After Wednesday's drenching that caused the subways to melt down, terrible flooding, and sewage to back up into streets and into homes, officials are creating task forces for review what the hell is going on. But the sad truth is that NYC's drainage systems are complicated. The NY Times has a fascinating and frightening (if the ideas of lots of sewage frightens you) article that looks at the dirty secret of NYC's storm water drainage system.

See, the storm water drainage system and the sewer system were linked many years ago, so when there are heavy rains and the pipes are backed up, "millions of gallons of rainwater mixed with raw sewage are routed away from the city’s 14 sewage plants and toward a web of underground pipes that empty directly into the East River, the Hudson River and New York Harbor." Blech!

Some interesting facts from the article: Many American cities have combined storm water and sewage systems, but NYC's is the biggest. Also, on a normal, dry day, the Department of Environmental Protection treats 1.4 billion gallons of sewage over its 14 plants, and it can handle double its usual load in case of rain. "But as little as a tenth of an inch of rain coming very quickly can overload that system," which then can trigger "nearly 460 registered sewage outflows that empty directly into the city’s rivers and waterways." With the sewer system aging, one of the city's ideas is to create huge holding tanks for sewer outflow. But there's a lot of concern, from city and state officials as well as environmental groups like the Riverkeeper Group.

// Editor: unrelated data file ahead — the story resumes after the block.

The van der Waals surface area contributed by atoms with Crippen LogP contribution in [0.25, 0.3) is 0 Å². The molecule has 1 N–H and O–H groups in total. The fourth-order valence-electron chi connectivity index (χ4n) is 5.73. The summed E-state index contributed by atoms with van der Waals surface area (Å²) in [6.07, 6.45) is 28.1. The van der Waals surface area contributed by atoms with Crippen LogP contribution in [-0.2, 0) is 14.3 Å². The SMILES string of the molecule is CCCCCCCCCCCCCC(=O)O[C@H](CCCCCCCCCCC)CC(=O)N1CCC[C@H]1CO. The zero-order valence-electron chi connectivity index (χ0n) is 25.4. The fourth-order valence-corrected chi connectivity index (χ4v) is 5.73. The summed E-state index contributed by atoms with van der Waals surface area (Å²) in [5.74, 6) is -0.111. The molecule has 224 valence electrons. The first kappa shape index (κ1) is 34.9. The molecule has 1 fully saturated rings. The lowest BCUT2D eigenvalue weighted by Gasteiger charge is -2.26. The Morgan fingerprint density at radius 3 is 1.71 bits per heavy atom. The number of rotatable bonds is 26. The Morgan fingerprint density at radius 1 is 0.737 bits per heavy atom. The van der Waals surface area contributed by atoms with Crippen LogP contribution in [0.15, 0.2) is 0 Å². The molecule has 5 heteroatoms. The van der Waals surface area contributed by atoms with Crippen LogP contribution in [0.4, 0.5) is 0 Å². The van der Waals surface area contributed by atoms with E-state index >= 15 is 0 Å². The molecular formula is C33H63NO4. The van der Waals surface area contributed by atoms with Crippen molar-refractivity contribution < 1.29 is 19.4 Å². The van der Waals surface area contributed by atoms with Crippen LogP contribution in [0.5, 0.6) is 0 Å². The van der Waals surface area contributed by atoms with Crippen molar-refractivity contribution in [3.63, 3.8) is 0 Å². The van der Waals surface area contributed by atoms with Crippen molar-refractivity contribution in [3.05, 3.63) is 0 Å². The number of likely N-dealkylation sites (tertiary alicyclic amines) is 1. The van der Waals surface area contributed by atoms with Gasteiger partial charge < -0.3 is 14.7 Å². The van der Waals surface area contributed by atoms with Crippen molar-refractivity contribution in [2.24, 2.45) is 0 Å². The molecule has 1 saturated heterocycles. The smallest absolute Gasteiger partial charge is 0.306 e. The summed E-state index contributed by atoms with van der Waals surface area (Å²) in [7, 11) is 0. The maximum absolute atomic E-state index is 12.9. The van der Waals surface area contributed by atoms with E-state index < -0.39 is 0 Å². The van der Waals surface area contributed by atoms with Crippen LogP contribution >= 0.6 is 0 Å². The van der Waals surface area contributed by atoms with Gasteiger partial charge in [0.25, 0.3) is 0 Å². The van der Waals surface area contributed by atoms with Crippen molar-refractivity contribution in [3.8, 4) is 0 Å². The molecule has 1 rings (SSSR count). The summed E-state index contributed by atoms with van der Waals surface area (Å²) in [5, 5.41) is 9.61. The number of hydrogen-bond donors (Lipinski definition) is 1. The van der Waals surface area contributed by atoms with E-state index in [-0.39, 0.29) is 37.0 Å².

For the "history repeats itself" file, the Post reports that subway flooding is nothing new, as subway was shut down four times in three months back in 1913. A vintage 1913 Post article asked, "Is New York's subway to be flooded and traffic stopped every time an unusually heavy rain visits New York?"

Here's website about sewage history, and did you know that during the 2003 blackout, back-up generators at sewage plants failed so 30 million gallons of sewage were dumped into the East River?

Photograph of Broadway sludge by street stars on Flickr